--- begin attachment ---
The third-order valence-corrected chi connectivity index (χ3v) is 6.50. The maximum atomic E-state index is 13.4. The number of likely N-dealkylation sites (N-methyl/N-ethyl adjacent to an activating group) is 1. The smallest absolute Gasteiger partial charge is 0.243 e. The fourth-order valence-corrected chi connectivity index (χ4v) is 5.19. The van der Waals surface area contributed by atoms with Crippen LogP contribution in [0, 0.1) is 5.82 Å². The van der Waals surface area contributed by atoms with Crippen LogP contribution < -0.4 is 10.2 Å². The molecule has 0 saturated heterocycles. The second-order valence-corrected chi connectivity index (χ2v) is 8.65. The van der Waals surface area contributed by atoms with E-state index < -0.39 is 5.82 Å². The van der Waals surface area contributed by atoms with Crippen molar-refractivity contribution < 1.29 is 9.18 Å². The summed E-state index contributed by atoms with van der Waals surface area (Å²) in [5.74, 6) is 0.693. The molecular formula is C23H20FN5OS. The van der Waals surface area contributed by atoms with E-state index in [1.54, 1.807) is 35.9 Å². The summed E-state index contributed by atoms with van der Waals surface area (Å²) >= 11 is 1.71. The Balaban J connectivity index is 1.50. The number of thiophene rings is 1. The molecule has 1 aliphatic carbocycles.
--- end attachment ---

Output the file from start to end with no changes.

The third-order valence-corrected chi connectivity index (χ3v) is 6.50. The maximum atomic E-state index is 13.4. The number of likely N-dealkylation sites (N-methyl/N-ethyl adjacent to an activating group) is 1. The smallest absolute Gasteiger partial charge is 0.243 e. The fourth-order valence-corrected chi connectivity index (χ4v) is 5.19. The van der Waals surface area contributed by atoms with Crippen LogP contribution in [0, 0.1) is 5.82 Å². The van der Waals surface area contributed by atoms with Crippen LogP contribution < -0.4 is 10.2 Å². The molecule has 0 saturated heterocycles. The second-order valence-corrected chi connectivity index (χ2v) is 8.65. The van der Waals surface area contributed by atoms with E-state index < -0.39 is 5.82 Å². The van der Waals surface area contributed by atoms with Crippen molar-refractivity contribution < 1.29 is 9.18 Å². The summed E-state index contributed by atoms with van der Waals surface area (Å²) in [5.74, 6) is 0.693. The molecular formula is C23H20FN5OS. The van der Waals surface area contributed by atoms with E-state index in [1.54, 1.807) is 35.9 Å². The summed E-state index contributed by atoms with van der Waals surface area (Å²) >= 11 is 1.71. The Balaban J connectivity index is 1.50. The number of thiophene rings is 1. The molecule has 1 aliphatic carbocycles.